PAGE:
Empathy Is Yet Another Key – Jacob says, “I often mention how employee engagement and having happy, productive employees really comes down to treating people with respect. In order to be able to treat your employees with respect, you need to be able to understand them, what they’re going through, and what’s really on their minds.” My take: I may not have walked in someone’s shoes, but I can try to understanding and be sensitive to what is going on in their world. Yes, sometimes the limits are pushed (I had an employee that I had to enact the TMI (too much information) rule; I didn’t need the gory details to empathize), but you need personal rapport with people…and empathy is part of that.
Communicate – Jacob says, “Team communication is so important. … Communicating virtually is tough because there’s no tone or facial expressions to interpret the message. We all need to be mindful of this.” My take: Communication is so important and we are not always good at it! We need to share information; we need to be transparent. I like to talk, but sometimes I forget that people can’t read my mind so I have to remind myself to give people the information they need, to tell them the why behind things, etc. Jacob’s article also focused on communicating politely: be nice, be friendly, if a conversation needs to be in private have it somewhere private, try to talk in person or via webcam when possible, plus listen, read the whole email, etc.
We Versus Me – Jacob says, “Whenever we would talk about a task (completing it or the status of it), we would use the word “we” instead of “I”. … This made all of us feel like much more of a team. Everyone was working together towards a common purpose.” My take: Most of my L&D experience has been on teams so I try to say “we” as much as possible. Because in most cases, I didn’t do it all myself…I had help. And those who helped deserve credit!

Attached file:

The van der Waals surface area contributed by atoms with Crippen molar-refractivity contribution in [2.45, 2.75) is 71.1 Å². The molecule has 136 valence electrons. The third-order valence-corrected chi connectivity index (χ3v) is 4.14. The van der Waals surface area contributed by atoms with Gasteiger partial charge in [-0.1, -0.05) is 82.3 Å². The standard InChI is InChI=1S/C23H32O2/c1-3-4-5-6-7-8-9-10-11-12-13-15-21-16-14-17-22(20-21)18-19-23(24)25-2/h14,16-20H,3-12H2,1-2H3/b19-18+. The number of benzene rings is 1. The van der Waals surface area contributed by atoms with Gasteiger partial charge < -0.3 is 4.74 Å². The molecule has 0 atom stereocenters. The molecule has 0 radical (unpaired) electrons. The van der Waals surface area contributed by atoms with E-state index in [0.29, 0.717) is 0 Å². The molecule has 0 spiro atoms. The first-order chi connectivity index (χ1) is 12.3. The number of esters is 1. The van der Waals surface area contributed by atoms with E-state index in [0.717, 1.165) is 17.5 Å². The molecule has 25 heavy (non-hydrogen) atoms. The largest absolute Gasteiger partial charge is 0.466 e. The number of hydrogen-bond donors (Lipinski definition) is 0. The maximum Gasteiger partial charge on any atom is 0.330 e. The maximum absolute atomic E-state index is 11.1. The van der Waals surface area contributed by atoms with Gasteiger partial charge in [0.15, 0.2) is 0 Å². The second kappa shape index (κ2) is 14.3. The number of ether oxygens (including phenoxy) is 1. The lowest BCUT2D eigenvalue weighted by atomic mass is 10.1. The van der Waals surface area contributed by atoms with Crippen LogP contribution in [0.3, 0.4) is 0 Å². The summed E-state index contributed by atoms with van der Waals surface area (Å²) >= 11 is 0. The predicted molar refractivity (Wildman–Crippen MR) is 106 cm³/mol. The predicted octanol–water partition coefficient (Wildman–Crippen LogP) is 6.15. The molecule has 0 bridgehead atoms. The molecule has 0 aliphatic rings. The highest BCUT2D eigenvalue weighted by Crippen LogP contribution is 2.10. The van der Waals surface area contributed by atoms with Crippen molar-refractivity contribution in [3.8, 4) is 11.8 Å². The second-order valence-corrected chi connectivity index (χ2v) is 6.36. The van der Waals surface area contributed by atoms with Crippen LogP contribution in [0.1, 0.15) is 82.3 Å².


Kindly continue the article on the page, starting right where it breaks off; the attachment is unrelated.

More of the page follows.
People Really Do Leave Managers – According to Officevibe, “…research from Gallup, 50% of employees leave their companies because of their boss. … Gallup explains that when you have a bad boss, it creates this compounding effect that’s really damaging. Employees are miserable at work, that misery follows them home, making them even more stressed and spreading that negativity to their families.” My take: I have definitely left managers, not companies! And I’ve definitely brought things home, just ask my husband if you ever meet him. Quick feedback soapbox: I once got feedback from my boss via email. The email was sent to me and a colleague at 7 PM. I made the mistake of reading on my phone, which brought misery home to my hubby. (I didn’t leave this manager because of this.) The email started off with something to the effect of “I am very disappointed in both of you regarding what happened in the meeting with Mary (not her real name)”. It then went on to discuss a situation that Mary had told our boss about and how our boss didn’t like the way my colleague and I handled it. Feedback is a gift and should be given as a gift…this was so NOT a gift. Moral of my soapbox story…don’t do this…people really do leave managers!